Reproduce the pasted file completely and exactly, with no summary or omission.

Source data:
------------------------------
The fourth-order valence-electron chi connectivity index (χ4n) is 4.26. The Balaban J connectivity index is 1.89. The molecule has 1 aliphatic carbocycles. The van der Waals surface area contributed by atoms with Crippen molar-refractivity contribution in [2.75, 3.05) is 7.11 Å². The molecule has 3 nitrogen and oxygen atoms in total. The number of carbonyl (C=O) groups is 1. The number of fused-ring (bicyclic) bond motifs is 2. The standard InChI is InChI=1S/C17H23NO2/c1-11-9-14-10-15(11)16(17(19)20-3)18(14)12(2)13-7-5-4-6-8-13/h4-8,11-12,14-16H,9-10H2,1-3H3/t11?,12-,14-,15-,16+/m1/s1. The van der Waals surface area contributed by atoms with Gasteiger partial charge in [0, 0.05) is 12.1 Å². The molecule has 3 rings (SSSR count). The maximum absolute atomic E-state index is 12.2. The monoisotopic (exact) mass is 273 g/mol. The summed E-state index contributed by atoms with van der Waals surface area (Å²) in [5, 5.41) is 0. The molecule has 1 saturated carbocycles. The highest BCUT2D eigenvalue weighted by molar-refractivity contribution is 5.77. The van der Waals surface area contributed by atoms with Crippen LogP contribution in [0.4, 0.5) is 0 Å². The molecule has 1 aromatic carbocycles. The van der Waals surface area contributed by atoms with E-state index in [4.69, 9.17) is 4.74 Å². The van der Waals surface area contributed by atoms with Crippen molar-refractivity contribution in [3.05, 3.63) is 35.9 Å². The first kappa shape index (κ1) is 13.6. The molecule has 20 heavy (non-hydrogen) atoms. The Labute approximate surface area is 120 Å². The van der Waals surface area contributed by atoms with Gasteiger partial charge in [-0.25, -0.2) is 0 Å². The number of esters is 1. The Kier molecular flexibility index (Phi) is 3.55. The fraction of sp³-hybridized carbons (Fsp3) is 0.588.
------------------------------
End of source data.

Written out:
The fourth-order valence-electron chi connectivity index (χ4n) is 4.26. The Balaban J connectivity index is 1.89. The molecule has 1 aliphatic carbocycles. The van der Waals surface area contributed by atoms with Crippen molar-refractivity contribution in [2.75, 3.05) is 7.11 Å². The molecule has 3 nitrogen and oxygen atoms in total. The number of carbonyl (C=O) groups is 1. The number of fused-ring (bicyclic) bond motifs is 2. The standard InChI is InChI=1S/C17H23NO2/c1-11-9-14-10-15(11)16(17(19)20-3)18(14)12(2)13-7-5-4-6-8-13/h4-8,11-12,14-16H,9-10H2,1-3H3/t11?,12-,14-,15-,16+/m1/s1. The van der Waals surface area contributed by atoms with Gasteiger partial charge in [0, 0.05) is 12.1 Å². The molecule has 3 rings (SSSR count). The maximum absolute atomic E-state index is 12.2. The monoisotopic (exact) mass is 273 g/mol. The summed E-state index contributed by atoms with van der Waals surface area (Å²) in [5, 5.41) is 0. The molecule has 1 saturated carbocycles. The highest BCUT2D eigenvalue weighted by molar-refractivity contribution is 5.77. The van der Waals surface area contributed by atoms with Crippen LogP contribution in [0.4, 0.5) is 0 Å². The molecule has 1 aromatic carbocycles. The van der Waals surface area contributed by atoms with E-state index in [4.69, 9.17) is 4.74 Å². The van der Waals surface area contributed by atoms with Crippen molar-refractivity contribution in [3.05, 3.63) is 35.9 Å². The first kappa shape index (κ1) is 13.6. The molecule has 20 heavy (non-hydrogen) atoms. The Labute approximate surface area is 120 Å². The van der Waals surface area contributed by atoms with Gasteiger partial charge in [-0.25, -0.2) is 0 Å². The number of esters is 1. The Kier molecular flexibility index (Phi) is 3.55. The fraction of sp³-hybridized carbons (Fsp3) is 0.588.